For this journey, he had acquired a submersible, one patterned after the Japanese Shinkai 6500 (which had the greatest depth potential of any such manned submersible available), that he had practiced enough to pilot properly. I would be the only one to accompany him on the translation missions and would have to do my work from within the submersible. I had a little apprehension about such an arrangement, but Ramm assured me the vehicle would be quite safe and, aside from a few safety points and preparations, I was quite ready to go down with him.
        One of those preparations included a promise to keep whatever was discovered in proper confidences. He knew enough of the old languages to know this would likely be a major archaeological find and wanted to work the site exclusively in the first stages, to recover the best treasures for himself and those on the mission. Once the initial plundering had been completed, he would report the finds to the scientific community and let them have their turns at it. I promised discretion was my watchword and what we found would be secret until he was ready to announce it. I kept the secret, but I have reasons other than the oath for doing so. I take a grave risk in sending this letter to you, but I am close enough to the secrets of self-destruction that this risk is worth taking. What stalks me moves slowly, but deliberately, giving me both time and a near-unavoidable doom.
        Bear in mind what we discovered there and my threats are not the only dangers of the great deeps. Ramm had several books on his ship dealing with the world far beneath the ocean that I read through. One book, Half Mile Down, written by the deep-sea pioneer William Beebe, related the following incident, after hauling up his bathysphere from a test dive:
        "It was apparent that something was very wrong, and as the bathysphere swung clear I saw a needle of water shooting across the face of the port window. Weighing much more than she should have, she came over the side and was lowered to the deck. Looking through one of the good windows I could see that she was almost full of water. There were curious ripples on the top of the water, and I knew that the space above was filled with air, but such air as no human being could tolerate for a moment. Unceasingly the thin stream of water and air drove obliquely across the outer face of the quartz. I began to unscrew the giant wingbolt in the center of the door and after the first few turns, a strange high singing came forth, then a fine mist, steam-like in consistency, shot out, a needle of steam, then another and another. This warned me that I should have sensed when I looked through the window that the contents of the bathysphere were under terrific pressure. I cleared the deck in front of the door of everyone, staff and crew. One motion picture camera was placed on the upper deck and a second one close to, but well to one side of the bathysphere. Carefully, little by little, two of us turned the brass handles, soaked with the spray, and I listened as the high, musical tone of impatient confined elements gradually descended the scale, a quarter tone or less at each slight turn. Realizing what might happen; we leaned back as far as possible from the line of fire. Suddenly without the slightest warning, the bolt was torn from our hands and the mass of heavy metal shot across the deck like a shell from a gun. The trajectory was almost straight and the brass bolt hurtled into the steel winch thirty feet across the deck and sheared a half-inch notch gouged out by the harder metal. This was followed by a solid cylinder of water, which slackened after a while to a cataract, pouring out of the hole in the door, some air mingled with the water looking like hot steam, instead of compressed air shooting through ice-cold water. If I had been in the way, I would have been decapitated."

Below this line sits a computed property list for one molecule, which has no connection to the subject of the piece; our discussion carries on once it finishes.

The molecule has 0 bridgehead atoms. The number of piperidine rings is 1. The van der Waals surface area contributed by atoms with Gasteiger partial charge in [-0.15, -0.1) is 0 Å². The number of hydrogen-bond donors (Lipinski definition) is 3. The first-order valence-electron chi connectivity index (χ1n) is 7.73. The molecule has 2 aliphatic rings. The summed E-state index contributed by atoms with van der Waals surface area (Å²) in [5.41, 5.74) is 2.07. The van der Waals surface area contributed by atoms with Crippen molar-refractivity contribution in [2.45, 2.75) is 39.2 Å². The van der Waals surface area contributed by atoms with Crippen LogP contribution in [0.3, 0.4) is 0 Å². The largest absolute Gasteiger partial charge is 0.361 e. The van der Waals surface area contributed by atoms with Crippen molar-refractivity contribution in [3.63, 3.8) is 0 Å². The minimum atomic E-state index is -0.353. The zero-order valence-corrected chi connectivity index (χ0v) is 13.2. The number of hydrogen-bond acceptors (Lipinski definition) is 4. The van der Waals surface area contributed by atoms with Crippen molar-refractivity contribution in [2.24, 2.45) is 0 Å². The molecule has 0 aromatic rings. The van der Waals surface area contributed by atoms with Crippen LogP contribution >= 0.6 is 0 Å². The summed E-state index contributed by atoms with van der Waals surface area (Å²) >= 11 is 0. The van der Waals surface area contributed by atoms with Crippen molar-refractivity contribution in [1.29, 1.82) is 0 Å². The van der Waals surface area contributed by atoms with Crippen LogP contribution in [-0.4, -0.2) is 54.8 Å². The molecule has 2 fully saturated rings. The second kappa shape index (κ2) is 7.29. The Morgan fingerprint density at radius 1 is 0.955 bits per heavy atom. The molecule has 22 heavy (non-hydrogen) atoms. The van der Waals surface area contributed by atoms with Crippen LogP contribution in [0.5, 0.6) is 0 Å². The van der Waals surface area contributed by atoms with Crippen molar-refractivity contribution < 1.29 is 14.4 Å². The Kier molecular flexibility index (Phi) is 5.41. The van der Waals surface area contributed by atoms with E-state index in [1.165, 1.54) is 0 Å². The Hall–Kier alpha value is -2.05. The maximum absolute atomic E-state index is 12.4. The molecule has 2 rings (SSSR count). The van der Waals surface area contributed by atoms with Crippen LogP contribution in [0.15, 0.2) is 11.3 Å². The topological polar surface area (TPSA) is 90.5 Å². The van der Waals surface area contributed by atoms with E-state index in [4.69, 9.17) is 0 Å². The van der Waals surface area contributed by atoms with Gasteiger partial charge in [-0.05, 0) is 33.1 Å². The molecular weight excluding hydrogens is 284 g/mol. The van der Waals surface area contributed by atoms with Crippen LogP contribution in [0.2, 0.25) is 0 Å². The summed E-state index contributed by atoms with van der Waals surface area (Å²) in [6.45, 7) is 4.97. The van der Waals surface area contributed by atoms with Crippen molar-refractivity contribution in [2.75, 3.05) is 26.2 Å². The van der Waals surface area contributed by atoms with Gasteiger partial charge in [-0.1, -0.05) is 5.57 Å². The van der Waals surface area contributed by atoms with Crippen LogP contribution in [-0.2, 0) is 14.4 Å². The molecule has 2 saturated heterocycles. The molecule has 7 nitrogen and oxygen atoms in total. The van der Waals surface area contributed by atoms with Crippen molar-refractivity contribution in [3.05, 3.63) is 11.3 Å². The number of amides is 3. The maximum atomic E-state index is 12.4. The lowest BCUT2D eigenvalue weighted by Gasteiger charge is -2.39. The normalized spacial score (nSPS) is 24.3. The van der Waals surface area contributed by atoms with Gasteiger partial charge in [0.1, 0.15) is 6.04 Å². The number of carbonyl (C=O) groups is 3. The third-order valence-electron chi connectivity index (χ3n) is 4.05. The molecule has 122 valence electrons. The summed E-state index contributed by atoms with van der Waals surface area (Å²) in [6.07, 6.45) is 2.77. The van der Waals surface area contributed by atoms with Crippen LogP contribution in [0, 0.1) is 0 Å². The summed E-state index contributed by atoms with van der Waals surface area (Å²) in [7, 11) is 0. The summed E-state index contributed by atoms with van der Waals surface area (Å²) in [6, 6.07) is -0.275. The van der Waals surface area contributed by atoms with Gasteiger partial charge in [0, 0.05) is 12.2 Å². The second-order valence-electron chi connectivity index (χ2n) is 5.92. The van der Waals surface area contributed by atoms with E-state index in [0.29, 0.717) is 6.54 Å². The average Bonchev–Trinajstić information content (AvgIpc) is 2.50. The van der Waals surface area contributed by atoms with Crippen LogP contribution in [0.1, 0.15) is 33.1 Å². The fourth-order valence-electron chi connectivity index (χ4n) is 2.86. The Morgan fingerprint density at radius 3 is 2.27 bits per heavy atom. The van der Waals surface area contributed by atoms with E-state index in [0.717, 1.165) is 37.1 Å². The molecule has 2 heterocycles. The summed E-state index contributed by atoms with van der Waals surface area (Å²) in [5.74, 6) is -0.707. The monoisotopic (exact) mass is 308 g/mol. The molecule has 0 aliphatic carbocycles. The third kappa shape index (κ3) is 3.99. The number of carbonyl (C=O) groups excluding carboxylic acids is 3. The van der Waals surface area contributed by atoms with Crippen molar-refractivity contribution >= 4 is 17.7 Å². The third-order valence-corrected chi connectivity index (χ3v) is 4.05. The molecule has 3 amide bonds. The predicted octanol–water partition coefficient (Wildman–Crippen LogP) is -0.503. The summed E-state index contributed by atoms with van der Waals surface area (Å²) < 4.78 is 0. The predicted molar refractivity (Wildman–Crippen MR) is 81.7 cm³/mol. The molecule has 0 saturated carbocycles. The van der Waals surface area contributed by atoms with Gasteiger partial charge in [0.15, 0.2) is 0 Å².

The pressure underwater increases by one atmosphere for every 10 meters of depth. Beebe's bathysphere had experienced just over 900 meters of depth. The nuclear submarine U.S.S. Thresher experienced less depth than that and was crushed into debris with all hands on board lost when an internal joint failed, creating a condition that forced the shutdown of her main reactor, with the subsequent loss of power letting her fall past her “crush depth.” Her sister sub at the surface heard only a few, brief splutters over the radio, the sound of rushing water, and then silence as over 100 souls went to the bottom, probably dead from the tremendous pressures before they were drowned.
        That was in 1963, and five years later, another nuclear submarine, the U.S.S. Scorpion, went down with all hands in the Atlantic, off the coast of the Azores. There were many who served aboard her that complained of failing machinery and faulty systems. The information about what precisely finished off Scorpion is not available to the general public, should the Navy have that information at all, but it is surmised that perhaps a simple failure in the trash disposal systems was all that was needed to provide a deadly breach in the hull for the killing waters to rush in and clutch the lives of all on board, drawing them to the bosom of the ocean floor.
        But even craft in top mechanical condition can run afoul of the will of the deeps. Years after Thresher and Scorpion, a proper deep-sea submersible, the Johnson Sea Link, became entangled in some wreckage it was exploring and could not surface. In the agonizing hours before a rescue craft could arrive, two of the four men in the crew died of suffocation.